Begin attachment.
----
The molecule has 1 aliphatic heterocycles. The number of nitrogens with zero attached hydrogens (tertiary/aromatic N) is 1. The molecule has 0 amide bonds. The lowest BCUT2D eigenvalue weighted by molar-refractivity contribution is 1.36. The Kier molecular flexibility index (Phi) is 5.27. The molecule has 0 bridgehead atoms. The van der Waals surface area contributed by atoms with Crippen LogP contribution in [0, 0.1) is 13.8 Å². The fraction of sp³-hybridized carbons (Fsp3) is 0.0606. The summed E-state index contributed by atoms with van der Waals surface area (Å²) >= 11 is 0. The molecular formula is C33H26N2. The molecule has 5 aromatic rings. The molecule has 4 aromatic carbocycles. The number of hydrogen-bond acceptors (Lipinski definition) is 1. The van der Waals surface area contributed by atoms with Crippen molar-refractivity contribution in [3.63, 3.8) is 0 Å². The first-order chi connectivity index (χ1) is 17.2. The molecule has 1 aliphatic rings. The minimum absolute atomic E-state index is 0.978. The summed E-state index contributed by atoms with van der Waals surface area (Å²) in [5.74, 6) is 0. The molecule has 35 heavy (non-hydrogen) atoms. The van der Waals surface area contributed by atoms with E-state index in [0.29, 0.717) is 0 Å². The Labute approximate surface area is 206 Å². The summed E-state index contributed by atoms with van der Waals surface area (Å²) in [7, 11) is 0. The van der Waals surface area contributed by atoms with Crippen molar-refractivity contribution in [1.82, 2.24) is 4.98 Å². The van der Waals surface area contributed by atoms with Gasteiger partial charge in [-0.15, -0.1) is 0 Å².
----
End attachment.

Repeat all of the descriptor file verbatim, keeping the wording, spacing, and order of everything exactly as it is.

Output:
The molecule has 1 aliphatic heterocycles. The number of nitrogens with zero attached hydrogens (tertiary/aromatic N) is 1. The molecule has 0 amide bonds. The lowest BCUT2D eigenvalue weighted by molar-refractivity contribution is 1.36. The Kier molecular flexibility index (Phi) is 5.27. The molecule has 0 bridgehead atoms. The van der Waals surface area contributed by atoms with Crippen LogP contribution in [0, 0.1) is 13.8 Å². The fraction of sp³-hybridized carbons (Fsp3) is 0.0606. The summed E-state index contributed by atoms with van der Waals surface area (Å²) >= 11 is 0. The molecular formula is C33H26N2. The molecule has 5 aromatic rings. The molecule has 4 aromatic carbocycles. The number of hydrogen-bond acceptors (Lipinski definition) is 1. The van der Waals surface area contributed by atoms with Crippen molar-refractivity contribution in [3.63, 3.8) is 0 Å². The first-order chi connectivity index (χ1) is 17.2. The molecule has 1 aliphatic rings. The minimum absolute atomic E-state index is 0.978. The summed E-state index contributed by atoms with van der Waals surface area (Å²) in [5.74, 6) is 0. The molecule has 35 heavy (non-hydrogen) atoms. The van der Waals surface area contributed by atoms with E-state index in [0.29, 0.717) is 0 Å². The Labute approximate surface area is 206 Å². The summed E-state index contributed by atoms with van der Waals surface area (Å²) in [7, 11) is 0. The van der Waals surface area contributed by atoms with Crippen molar-refractivity contribution in [1.82, 2.24) is 4.98 Å². The van der Waals surface area contributed by atoms with Gasteiger partial charge in [-0.15, -0.1) is 0 Å².